The Dojo

On my first trip to Japan back in 2966, I arrived at a very small and icy dojo (gymnasium) in the middle of nowhere, and was told to sweep the floor before the lesson. The black belts looked down at us as if we were scum, and made funny noises of disapproval. Then, with a horrific scream, the sensei (teacher) ordered us to line up. Being the newest student, I was the last in line. He began, “Ichi, ni, san, shi, go, roku, hichi, hachi, ku, ju,” etc., all the way up to one hundred. We, in the meantime, were doing push-ups. Mr. Enoeda, our sensei, walked around the class carrying a large wooden samurai sword. Whenever he saw someone too tired to continue, he would whack him rather hard with it.
Sensei Enoeda, who is still my teacher, is a traditionalist. He teaches in the classical Japanese manner, which freely translated means teaching in a cruel way, but with a soft heart. When I returned to New York that winter and pursued the art under one of Mr. Enoeda’s students, I noticed that classes kept getting smaller and smaller. One time only I showed up. Finally the owner of the karate dojo, who was into the art for the money, called the sensei in and told him that his lessons were too tough for American students. Apparently sensei Miyazaki said, “Ah, velly, velly good, weak students no good.” He was fired forthwith, and I followed him back to Europe.

Needless to say, the Japanese were and always will be the nonpareils of karate. This is because of their attention to detail and basics. There are terrific athletes everywhere who have taken up karate but who simply do not look good while executing a kick or a block. It has to do with posture, stance, breathing, and manner. There is a manner of standing as well as of fighting, and the Japanese seem to have it in their bones. Even if they had their eyes slanted, very few Westerners (in fact, I don’t know of more than two) could pass as top Japanese senseis.

Given that Westerners think karate is a sport, it is not surprising that they look “light” when performing a kata. This is the traditional form that is at times described as a dance, but is in reality a pre-arranged form of movements designed to practice countering multiple opponents. Knowing a kata but performing it without power and whip-like speed and varying it with soft blocks is a common mistake. 1 have seen terrific sport-karate fighters who look dreadful while performing a kata. (It is like seeing a ballet dancer trying to keep his balance.)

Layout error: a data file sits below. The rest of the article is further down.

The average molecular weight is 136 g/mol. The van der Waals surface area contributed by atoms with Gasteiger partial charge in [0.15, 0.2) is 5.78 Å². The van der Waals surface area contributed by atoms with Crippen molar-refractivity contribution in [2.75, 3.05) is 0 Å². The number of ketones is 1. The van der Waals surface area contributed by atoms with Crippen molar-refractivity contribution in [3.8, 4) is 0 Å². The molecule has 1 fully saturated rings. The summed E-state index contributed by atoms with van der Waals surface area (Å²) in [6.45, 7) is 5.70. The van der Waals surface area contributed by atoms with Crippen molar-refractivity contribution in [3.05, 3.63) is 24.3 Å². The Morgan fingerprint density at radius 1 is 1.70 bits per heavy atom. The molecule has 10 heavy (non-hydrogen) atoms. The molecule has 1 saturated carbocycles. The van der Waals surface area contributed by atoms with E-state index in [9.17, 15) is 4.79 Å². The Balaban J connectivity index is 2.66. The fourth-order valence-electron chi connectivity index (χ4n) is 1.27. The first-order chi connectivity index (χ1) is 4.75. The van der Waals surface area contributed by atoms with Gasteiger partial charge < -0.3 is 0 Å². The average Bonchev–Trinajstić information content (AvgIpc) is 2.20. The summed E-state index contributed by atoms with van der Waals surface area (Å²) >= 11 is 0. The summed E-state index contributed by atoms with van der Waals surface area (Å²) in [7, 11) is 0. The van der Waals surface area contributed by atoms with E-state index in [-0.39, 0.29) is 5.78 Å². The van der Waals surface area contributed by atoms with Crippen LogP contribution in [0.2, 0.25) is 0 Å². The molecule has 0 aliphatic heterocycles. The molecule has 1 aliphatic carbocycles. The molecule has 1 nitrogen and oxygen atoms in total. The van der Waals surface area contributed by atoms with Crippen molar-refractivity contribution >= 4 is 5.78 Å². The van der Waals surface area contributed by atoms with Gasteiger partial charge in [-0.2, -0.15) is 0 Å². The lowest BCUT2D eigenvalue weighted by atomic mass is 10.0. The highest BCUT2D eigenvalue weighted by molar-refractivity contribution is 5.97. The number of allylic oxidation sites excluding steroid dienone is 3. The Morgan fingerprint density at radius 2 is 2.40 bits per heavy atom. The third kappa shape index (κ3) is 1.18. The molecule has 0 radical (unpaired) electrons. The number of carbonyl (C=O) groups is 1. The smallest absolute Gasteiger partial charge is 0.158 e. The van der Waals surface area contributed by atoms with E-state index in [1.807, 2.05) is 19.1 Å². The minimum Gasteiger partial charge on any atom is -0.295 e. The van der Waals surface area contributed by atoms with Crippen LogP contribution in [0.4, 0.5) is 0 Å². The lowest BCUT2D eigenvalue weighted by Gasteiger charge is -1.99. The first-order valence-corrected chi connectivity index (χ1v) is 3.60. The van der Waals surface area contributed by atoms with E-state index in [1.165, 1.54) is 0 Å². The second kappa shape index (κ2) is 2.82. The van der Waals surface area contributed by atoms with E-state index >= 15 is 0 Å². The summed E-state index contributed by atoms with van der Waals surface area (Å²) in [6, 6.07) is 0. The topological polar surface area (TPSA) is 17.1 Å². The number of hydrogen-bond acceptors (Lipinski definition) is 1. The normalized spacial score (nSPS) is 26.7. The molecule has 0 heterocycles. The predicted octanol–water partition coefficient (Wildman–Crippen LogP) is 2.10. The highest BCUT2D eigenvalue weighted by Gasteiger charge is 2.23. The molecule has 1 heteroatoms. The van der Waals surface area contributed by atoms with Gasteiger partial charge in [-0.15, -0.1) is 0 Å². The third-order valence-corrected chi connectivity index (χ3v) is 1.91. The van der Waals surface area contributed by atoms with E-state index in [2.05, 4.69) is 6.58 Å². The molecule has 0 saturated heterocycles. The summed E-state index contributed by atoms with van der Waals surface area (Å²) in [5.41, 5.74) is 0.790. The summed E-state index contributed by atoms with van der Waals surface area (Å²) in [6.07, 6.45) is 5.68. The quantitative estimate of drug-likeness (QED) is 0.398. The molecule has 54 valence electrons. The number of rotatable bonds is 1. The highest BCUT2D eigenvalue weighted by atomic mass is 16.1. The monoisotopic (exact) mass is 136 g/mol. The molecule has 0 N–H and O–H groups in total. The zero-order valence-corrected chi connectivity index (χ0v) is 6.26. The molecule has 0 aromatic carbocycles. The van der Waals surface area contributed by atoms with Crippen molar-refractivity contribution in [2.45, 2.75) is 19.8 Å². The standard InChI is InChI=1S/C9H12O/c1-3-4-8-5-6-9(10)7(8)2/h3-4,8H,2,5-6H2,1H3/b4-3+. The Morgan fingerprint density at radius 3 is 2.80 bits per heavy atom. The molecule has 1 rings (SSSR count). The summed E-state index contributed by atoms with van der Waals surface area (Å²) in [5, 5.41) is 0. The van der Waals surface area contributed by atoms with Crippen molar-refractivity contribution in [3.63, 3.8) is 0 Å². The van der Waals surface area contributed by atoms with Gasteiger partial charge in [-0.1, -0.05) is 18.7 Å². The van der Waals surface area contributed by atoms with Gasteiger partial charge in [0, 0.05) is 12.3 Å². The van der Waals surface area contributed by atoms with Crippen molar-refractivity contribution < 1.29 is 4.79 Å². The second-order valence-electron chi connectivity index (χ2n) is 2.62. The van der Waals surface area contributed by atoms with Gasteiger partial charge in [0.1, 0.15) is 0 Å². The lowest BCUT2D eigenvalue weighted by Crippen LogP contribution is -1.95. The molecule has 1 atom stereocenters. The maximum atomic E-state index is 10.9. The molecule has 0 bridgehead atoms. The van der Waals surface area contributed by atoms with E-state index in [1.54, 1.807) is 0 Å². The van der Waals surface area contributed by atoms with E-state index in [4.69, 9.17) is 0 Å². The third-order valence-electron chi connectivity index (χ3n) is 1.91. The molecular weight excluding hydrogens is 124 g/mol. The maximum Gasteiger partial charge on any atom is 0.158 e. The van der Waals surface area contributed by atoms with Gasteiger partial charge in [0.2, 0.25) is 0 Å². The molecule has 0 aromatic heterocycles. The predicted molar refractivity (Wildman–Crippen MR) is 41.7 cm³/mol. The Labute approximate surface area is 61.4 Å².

Age of relax

Now, at age 55, I rely on soft, relaxed blocking techniques against hard attacks. Rather than use those familiar bruising blocking techniques of ninety degrees, I try to divert or deflect my opponent’s charges. It’s less painful, though I miss the time when after a hard session we would wear our bruises with pride. One thing that I’ve kept up, however, is the traditional way of bushido, the way of the warrior: respect for the sensei and obedience to one’s superiors.

Last month, after a cruise around the Greek isles with NR’s editor-at-large, I steamed into Athens having spent five days lying on my back doing absolutely nothing. And just as well. Three Japanese senseis had flown in for a brutal five-day course. Athens was broiling, but the senseis didn’t seem to notice. We trained from ten to twelve, and four to six, each day, and by the end even I wanted to cry uncle. But when the final bow was over I felt as well as I ever have; and just as I relaxed and began thinking of ice-cold beer, sensei Yahara suddenly started, “ichi, ni, san,…” Everyone was down doing pushups but sensei did not have the heart to smack me as I stood aside. He is, after all, 15 years younger than I.

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